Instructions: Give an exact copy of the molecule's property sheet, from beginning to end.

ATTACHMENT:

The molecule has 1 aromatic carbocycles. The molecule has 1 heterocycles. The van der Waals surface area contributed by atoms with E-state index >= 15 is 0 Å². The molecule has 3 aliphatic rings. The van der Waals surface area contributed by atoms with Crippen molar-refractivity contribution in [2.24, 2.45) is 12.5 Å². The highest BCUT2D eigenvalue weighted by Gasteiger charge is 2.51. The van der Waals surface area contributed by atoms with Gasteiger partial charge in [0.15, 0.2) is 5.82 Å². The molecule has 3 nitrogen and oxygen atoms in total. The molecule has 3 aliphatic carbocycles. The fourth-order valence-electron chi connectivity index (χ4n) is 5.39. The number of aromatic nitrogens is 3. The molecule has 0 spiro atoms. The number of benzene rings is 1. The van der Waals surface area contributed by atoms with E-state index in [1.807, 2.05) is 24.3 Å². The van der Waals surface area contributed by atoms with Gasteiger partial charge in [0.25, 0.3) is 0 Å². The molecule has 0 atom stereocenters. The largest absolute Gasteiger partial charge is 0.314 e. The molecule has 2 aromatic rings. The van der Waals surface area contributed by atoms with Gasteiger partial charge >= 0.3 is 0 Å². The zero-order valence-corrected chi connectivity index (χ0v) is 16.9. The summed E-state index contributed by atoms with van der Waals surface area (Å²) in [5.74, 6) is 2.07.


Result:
The molecule has 1 aromatic carbocycles. The molecule has 1 heterocycles. The van der Waals surface area contributed by atoms with E-state index >= 15 is 0 Å². The molecule has 3 aliphatic rings. The van der Waals surface area contributed by atoms with Crippen molar-refractivity contribution in [2.24, 2.45) is 12.5 Å². The highest BCUT2D eigenvalue weighted by Gasteiger charge is 2.51. The van der Waals surface area contributed by atoms with Gasteiger partial charge in [0.15, 0.2) is 5.82 Å². The molecule has 3 nitrogen and oxygen atoms in total. The molecule has 3 aliphatic carbocycles. The fourth-order valence-electron chi connectivity index (χ4n) is 5.39. The number of aromatic nitrogens is 3. The molecule has 0 spiro atoms. The number of benzene rings is 1. The van der Waals surface area contributed by atoms with E-state index in [1.807, 2.05) is 24.3 Å². The van der Waals surface area contributed by atoms with Gasteiger partial charge in [0.25, 0.3) is 0 Å². The molecule has 0 atom stereocenters. The largest absolute Gasteiger partial charge is 0.314 e. The molecule has 2 aromatic rings. The van der Waals surface area contributed by atoms with Gasteiger partial charge >= 0.3 is 0 Å². The zero-order valence-corrected chi connectivity index (χ0v) is 16.9. The summed E-state index contributed by atoms with van der Waals surface area (Å²) in [5.74, 6) is 2.07.